The unintended consequences of the ‘can they win?’ view
There are a lot of conversations about the growing number of presidential candidates and, from my perspective, increasing hope because so many are impressive. While exciting, like others, I’m worried about who can win.
I don’t mean to dismiss that very serious concern. It’s how I made the decision regarding whom to support the last time. However, I’m periodically stung by the conversation because I believe that it has ramifications beyond the election.
When people say that they’re concerned that a woman, person of color or older candidate may be too risky, I’m reminded of the common response to African Americans who rightly thought they deserved to be admitted to schools, have increased housing options or were viable candidates for employment. They were told “it wasn’t quite the right time.” They were urged to wait. There was little sensitivity that waiting would result in permanently missed opportunities.
Numerous applicants of certain religions, races and ethnicities were given the same message when colleges only had a small percentage of openings allotted to them. Women have been hearing it for decades.
Stereotypical jokes do not just result in an uncomfortable laugh and have a momentary effect. When we tease about certain groups being lazy or unintelligent, they are less likely to get jobs or promotions because the decision-makers hold that impression, at least subconsciously.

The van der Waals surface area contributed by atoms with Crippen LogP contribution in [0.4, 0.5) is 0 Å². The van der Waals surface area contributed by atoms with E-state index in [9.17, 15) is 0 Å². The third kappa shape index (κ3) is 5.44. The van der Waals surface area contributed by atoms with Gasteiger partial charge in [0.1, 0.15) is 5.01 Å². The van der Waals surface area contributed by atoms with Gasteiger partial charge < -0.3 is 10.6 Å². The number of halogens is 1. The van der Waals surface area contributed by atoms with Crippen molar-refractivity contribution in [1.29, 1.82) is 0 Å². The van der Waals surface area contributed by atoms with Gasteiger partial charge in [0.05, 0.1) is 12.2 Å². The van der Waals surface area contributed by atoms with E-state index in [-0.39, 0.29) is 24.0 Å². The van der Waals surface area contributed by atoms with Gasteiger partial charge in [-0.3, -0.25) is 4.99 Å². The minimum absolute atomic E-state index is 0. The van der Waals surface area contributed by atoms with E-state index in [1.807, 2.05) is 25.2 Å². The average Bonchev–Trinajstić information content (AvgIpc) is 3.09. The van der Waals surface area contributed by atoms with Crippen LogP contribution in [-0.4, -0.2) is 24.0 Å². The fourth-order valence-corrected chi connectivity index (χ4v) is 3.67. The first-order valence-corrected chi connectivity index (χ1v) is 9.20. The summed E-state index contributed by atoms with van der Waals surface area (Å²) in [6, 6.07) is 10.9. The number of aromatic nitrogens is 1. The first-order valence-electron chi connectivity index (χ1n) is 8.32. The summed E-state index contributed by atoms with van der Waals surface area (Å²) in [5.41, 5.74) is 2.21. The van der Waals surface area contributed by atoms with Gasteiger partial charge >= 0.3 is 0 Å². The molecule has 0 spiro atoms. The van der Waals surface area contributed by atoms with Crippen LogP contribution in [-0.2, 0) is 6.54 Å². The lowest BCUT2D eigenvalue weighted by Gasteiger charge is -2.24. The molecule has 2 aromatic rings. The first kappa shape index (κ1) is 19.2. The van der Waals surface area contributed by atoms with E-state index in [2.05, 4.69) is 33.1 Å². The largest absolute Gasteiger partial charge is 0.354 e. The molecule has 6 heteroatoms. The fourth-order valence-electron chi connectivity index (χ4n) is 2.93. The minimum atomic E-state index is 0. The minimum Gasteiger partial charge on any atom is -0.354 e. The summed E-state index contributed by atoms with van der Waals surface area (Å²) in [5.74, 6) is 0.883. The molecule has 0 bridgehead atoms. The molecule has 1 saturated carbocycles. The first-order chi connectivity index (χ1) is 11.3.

By disguising expressions of prejudice in a cloak of fun and frivolity, known as disparagement humor, it appears harmless and trivial. However, a growing body of research suggests just the opposite. Disparagement humor confirms stereotypes and fosters discrimination.
Years ago, when we had a house full of teenagers hanging out in our living room and they would tease each other, they’d often follow a hurtful statement with, “I’m just kidding.” I’d remind them that if they have to say that, they probably shouldn’t have said it in the first place.
Jokes, at someone else’s expense, communicate a double message: one is a hostile and prejudiced statement and the other is that the person insulted by it is being way too serious and can’t take a joke.
Again, the information that someone is “less than” is now disseminated and will influence decisions resulting in their marginalization.
Serious messages can have the same effect. When we say that the world isn’t ready for certain people to be president, we’re also implying that they should not be CEOs, get promoted or be given numerous other opportunities, including being hired.
Yes, I want to win, which probably requires a viable candidate who will not turn off too many voters. But do I suggest that they shouldn’t run or do I help to prove their worth for the country’s sake and for the sake of the groups they represent? And do I do that even if they aren’t my chosen candidate?
I believe I should, though I’m not sure how best to convey the message. That’s my problem, and I have an obligation to figure out how to solve it. There is more at stake than an upcoming election.
We must be aware that whenever we share judgments — based on historical generalizations — we are reinforcing sexist, racist, anti-Semitic and ageist stereotypes though we may believe that we are not personally biased. Even if it’s true, we may be reinforcing personal bias in others, which is just as destructive.
Gerri King is a social psychologist and organizational consultant from Concord.